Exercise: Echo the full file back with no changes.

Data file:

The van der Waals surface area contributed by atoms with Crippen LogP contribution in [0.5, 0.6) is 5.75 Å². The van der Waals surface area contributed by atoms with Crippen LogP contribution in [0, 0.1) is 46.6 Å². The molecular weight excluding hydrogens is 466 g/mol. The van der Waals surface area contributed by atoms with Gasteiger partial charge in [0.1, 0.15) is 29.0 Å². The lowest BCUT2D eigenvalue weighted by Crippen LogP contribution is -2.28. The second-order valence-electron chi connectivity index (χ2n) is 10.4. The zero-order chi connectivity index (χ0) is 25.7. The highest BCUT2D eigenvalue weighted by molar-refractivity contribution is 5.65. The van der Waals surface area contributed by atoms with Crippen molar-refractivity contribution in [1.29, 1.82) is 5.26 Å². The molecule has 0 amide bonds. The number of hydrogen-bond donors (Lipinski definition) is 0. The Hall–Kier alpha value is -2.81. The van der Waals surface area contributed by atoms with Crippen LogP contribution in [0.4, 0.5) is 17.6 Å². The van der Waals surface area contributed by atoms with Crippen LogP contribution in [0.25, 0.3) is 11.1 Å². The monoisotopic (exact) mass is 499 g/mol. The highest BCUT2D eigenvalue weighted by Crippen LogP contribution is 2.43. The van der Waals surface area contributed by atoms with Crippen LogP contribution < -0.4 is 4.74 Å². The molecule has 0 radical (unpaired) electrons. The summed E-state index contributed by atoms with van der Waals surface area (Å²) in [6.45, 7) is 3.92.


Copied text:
The van der Waals surface area contributed by atoms with Crippen LogP contribution in [0.5, 0.6) is 5.75 Å². The van der Waals surface area contributed by atoms with Crippen LogP contribution in [0, 0.1) is 46.6 Å². The molecular weight excluding hydrogens is 466 g/mol. The van der Waals surface area contributed by atoms with Gasteiger partial charge in [0.1, 0.15) is 29.0 Å². The lowest BCUT2D eigenvalue weighted by Crippen LogP contribution is -2.28. The second-order valence-electron chi connectivity index (χ2n) is 10.4. The zero-order chi connectivity index (χ0) is 25.7. The highest BCUT2D eigenvalue weighted by molar-refractivity contribution is 5.65. The van der Waals surface area contributed by atoms with Crippen molar-refractivity contribution in [1.29, 1.82) is 5.26 Å². The molecule has 0 amide bonds. The number of hydrogen-bond donors (Lipinski definition) is 0. The Hall–Kier alpha value is -2.81. The van der Waals surface area contributed by atoms with Crippen LogP contribution in [0.4, 0.5) is 17.6 Å². The van der Waals surface area contributed by atoms with Crippen LogP contribution in [0.25, 0.3) is 11.1 Å². The monoisotopic (exact) mass is 499 g/mol. The highest BCUT2D eigenvalue weighted by Crippen LogP contribution is 2.43. The van der Waals surface area contributed by atoms with Crippen LogP contribution < -0.4 is 4.74 Å². The molecule has 0 radical (unpaired) electrons. The summed E-state index contributed by atoms with van der Waals surface area (Å²) in [6.45, 7) is 3.92.